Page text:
1. Are the right structures in place to ensure that the UK wide target for increasing forestry coverage is delivered?
  1. How effective is the co-ordination between the four nations on forestry issues, including biosecurity, plant health and other cross-border issues?


In the broadest sense the England Forestry Strategy can set the direction, framework and targets but the gap between strategy, actual policy and implementation on the ground is not so strong.  In Scotland Regional Forestry Strategies have been used in the past to provide a link between national direction and planning for forestry on the ground.  This is something that can be lacking in England.  In terms of National Parks, National Park Management Plans could become a means of integrating woodland with other management priorities.  In the Lake District the next iteration of the management plan will effectively be the management plan for the WHS so this level could provide an option to balance sensitivities and priorities. National Park plans elsewhere could also perform this function at a level where nature recovery strategies, woodland strategies and cultural landscape strategies should meet.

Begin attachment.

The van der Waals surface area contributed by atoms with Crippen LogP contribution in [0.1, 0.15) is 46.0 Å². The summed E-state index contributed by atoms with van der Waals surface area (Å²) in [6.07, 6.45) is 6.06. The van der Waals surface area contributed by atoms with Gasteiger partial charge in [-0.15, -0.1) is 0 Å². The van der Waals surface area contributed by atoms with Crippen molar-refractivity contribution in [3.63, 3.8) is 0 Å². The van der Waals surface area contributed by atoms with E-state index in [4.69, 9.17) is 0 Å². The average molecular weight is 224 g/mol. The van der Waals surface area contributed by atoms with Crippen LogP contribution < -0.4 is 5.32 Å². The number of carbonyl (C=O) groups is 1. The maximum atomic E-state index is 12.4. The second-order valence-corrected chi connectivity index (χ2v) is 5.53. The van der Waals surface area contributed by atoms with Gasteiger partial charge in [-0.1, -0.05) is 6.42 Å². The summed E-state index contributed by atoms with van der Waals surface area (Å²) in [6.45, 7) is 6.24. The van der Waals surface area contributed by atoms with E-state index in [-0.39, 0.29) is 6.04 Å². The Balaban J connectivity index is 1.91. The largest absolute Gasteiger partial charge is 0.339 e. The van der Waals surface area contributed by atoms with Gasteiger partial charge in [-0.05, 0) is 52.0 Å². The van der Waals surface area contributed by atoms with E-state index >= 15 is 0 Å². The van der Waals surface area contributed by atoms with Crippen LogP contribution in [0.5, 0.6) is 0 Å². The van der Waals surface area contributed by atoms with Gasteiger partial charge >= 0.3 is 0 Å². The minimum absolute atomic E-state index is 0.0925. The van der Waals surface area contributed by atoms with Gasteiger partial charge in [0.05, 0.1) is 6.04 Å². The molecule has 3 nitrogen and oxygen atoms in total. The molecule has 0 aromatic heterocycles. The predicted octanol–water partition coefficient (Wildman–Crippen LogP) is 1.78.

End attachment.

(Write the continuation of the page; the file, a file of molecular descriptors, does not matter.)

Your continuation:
I am not aware of the existing arrangements for coordination between the four nations.  However, Scotland has a very different pattern of landownership to England and this means that larger planting proposals can be put together without the need for agreement and co-ordination between large numbers of smaller landowners. 


In terms of plant health and biosecurity Forest Research at Alice Holt provides information and updates on tree disease and biosecurity for all nations- it is important that this work is co-ordinated with a central database to hold relevant information on tree diseases and spread.


There are a lot of different organisations and mechanisms involved in tree planting and simplification would be welcomed.